Author and American Greatness columnist Michael Walsh returned to “The Seth and Chris Show” this week to discuss the stunning revelations in the House Intelligence Committee’s FISA memo, the incestuous relationship between pols and the Washington press, and Bill Clinton’s early mentor in Arkansas, Owney Madden. Never heard of Owney Madden, you say? Well, therein lies a great story. Listen to the interview and read the transcript for the fascinating tale.
Chris Buskirk: Hi. I’m Chris Buskirk. He is Seth Leibsohn. Welcome back to The Seth and Chris Show. It was a good interview with Congressman Lamar Smith in the last segment, but guess what? We are going from strength to strength today. We’re joined by Michael Walsh right now. He’s an author. He is a novelist. He is a man for all seasons, though we hope the same fate does not befall him. Michael, how are you?
Michael Walsh: Hey. How are you, Chris?
Chris Buskirk: Good, good, thanks.
Seth Leibsohn: Call him a man of parts.
Chris Buskirk: You are a man of parts, Michael.
Seth Leibsohn: That way, you don’t have the—
Michael Walsh: Well, what parts do I . . . Yeah, well, let’s not get into that [crosstalk 00:00:33]—
Seth Leibsohn: OK. Lots of parts, 2,000 body parts.
Michael Walsh: Yeah. Who’s counting? Listen, at my age, probably—
Seth Leibsohn: Lever Brothers.
Michael Walsh: Probably fewer, so there you go.
Seth Leibsohn: OK.
Chris Buskirk: Michael, I wanted to chat with you about the piece you wrote for American Greatness the other day, and we’re going to. It was called “In Trump, The Churlish Left Finally Meets Its Match,” but there is other business going on today. I don’t know if you are aware. There was a memo released earlier today, in case you have been locked in a barrel and only recently released.
Michael Walsh: Well, I have actually been in a barrel. I’ve been working on a movie script for the last 48 hours pretty continuously, but I have gotten some time in the prison yard to walk around and listen to the birds sing. Yeah, so I’m aware of that memo.
Chris Buskirk: Have you looked at this FISA abuse memo? Have you had a chance to read it and digest it at all or offer any opinion?
Michael Walsh: Well, yeah. I have certainly read the memo. I want to think about it because I’ll probably write about it more this weekend over at PJ Media, but from what we see, it’s pretty much what we thought it was going to tell us, which is that this was the kind of closed circle of malfeasance in which an imaginary dossier was used to get the FBI to apply for a FISA warrant against Rosencrantz and Guildenstern, whatever their names are, Page and Papadopoulos, certainly Page, but used the false pretenses of an imaginary dossier, and then certainly and unvetted one, to put political pressure on behalf of the Clinton campaign. That’s the way it looks to me, guys. What do you think?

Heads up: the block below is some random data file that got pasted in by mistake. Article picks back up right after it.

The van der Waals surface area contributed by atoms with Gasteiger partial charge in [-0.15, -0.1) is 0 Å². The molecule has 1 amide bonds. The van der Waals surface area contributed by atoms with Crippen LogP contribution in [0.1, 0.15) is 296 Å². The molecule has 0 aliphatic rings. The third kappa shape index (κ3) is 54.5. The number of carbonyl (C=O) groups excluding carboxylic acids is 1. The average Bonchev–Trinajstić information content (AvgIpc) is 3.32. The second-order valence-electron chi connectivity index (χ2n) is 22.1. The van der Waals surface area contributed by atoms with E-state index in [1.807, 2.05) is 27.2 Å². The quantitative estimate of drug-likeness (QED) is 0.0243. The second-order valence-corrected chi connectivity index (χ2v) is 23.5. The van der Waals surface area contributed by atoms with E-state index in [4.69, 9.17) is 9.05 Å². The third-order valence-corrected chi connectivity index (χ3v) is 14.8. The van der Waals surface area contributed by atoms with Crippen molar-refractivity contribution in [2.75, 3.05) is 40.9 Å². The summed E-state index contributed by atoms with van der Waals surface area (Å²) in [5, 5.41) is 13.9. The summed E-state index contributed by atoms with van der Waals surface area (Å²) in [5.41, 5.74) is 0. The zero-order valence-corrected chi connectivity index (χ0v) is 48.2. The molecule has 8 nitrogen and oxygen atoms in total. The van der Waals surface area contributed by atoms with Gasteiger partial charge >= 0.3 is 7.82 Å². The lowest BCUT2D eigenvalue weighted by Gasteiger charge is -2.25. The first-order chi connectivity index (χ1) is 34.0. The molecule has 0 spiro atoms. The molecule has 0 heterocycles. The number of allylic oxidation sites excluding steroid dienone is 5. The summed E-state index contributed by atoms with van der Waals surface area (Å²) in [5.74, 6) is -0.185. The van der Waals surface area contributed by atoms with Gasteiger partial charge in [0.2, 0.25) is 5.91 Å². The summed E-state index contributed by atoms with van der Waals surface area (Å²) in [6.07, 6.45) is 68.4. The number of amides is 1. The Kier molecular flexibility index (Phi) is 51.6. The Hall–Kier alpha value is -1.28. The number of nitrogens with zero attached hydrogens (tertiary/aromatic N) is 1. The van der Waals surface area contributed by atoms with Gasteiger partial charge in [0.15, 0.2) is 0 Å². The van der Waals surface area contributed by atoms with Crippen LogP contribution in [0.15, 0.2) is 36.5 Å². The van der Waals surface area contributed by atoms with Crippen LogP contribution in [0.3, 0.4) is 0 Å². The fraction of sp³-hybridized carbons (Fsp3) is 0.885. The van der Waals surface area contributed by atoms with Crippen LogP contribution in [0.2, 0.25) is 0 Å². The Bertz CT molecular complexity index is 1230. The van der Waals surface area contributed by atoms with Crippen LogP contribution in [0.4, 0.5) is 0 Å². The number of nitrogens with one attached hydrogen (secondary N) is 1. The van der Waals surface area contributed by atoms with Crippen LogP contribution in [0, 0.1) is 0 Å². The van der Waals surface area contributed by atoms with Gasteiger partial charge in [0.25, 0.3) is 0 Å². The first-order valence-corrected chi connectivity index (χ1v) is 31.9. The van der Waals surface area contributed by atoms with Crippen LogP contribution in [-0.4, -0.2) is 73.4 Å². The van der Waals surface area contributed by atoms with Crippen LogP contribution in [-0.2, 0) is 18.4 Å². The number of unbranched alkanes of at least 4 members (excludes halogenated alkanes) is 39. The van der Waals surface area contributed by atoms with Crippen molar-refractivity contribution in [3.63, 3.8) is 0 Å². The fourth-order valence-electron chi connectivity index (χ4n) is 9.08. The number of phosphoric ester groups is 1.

Chris Buskirk: Yeah. Boy, that sounds like the good part. I mean that sounds like the least of it to me. I mean the FBI could not corroborate . . . They tried to corroborate the information in the dossier, but apparently, there’s some subset of the Bureau that’s charged with these things. Couldn’t do it.
Michael Walsh: No.
Chris Buskirk: Couldn’t do it. Then you see people like James Comey three times, Rod Rosenstein once, Sally Yates once going to the FISA court and concealing the providence of this document, concealing the fact that it was bought and paid for by the DNC and the Clinton campaign and produced by a partisan political operative.
Michael Walsh: Oddly enough, I mean, if you were a conspiracy theorist, which I’m actually not, but I am a believer in forewarned is forearmed, you could say that they took this thing, which did begin, remember, as oppo research on the Republican side during the primary season, which was then pushed by . . . what’s that’s guy’s . . . John McCain, yes, of all people. When that finally petered out, it went over to the Democrats, and then it was weaponized by the Clinton campaign. The funds were funneled through the legal firm. I mean the whole thing stinks to high Heaven, but when you know the Clintons, you understand that they . . . Bill grew up in Hot Springs, Arkansas, which was an entirely gangland-controlled town, and it was controlled by what eventually became the Genovese crime family via Frank Costello and my own personal hero, Owney Madden, the last of the great Irish gangsters who ruled Hot Springs.
The Clintons always act in a gangland sort of way, and it’s no surprise because Billy grew up sitting in the Southern Club and Grill in Hot Springs, Arkansas on the main street of Hot Springs right across from the Arlington Hotel where the gangsters used to stay, and he would watch the great gangsters from New York and all over the country come. Hot Springs was an open town, and it was basically don’t kill anybody, check your guns at the door kind of place, and Madden ruled in for 30 years from 1935 to 1965.
In the course of his rule of Arkansas, Madden owned all of the governors during his heyday there and, certainly, Senator John McClellan and, very likely, Senator William Fulbright as well, so the entire state, which wasn’t a very big state, was corrupt from 1935 on. It had been corrupt before that, but it was really turned into a Tammany South, actually, people called it, because of its resemblance to Tammany Hall in New York and the corrupt Democrat power machine. That’s the history of the Clintons, and when you understand that, none of this is particularly surprising.
Chris Buskirk: Michael, we’re going to go to break in a second, but just out of curiosity, what was Owney Madden’s business? How was he making money by running Hot Springs and the surrounding environs?
Michael Walsh: Well, Owney Madden was the greatest gangster ever in the history of ever. He was—
Chris Buskirk: Actually, hold on. This actually is going to be too interesting, so I don’t want to give it short shrift.
Michael Walsh: Oh, no. You want to hear this.
Chris Buskirk: I want to give it full shrift.
Michael Walsh: You definitely do.
Chris Buskirk: Michael Walsh is our guest. We’ll be right back with The Seth and Chris Show.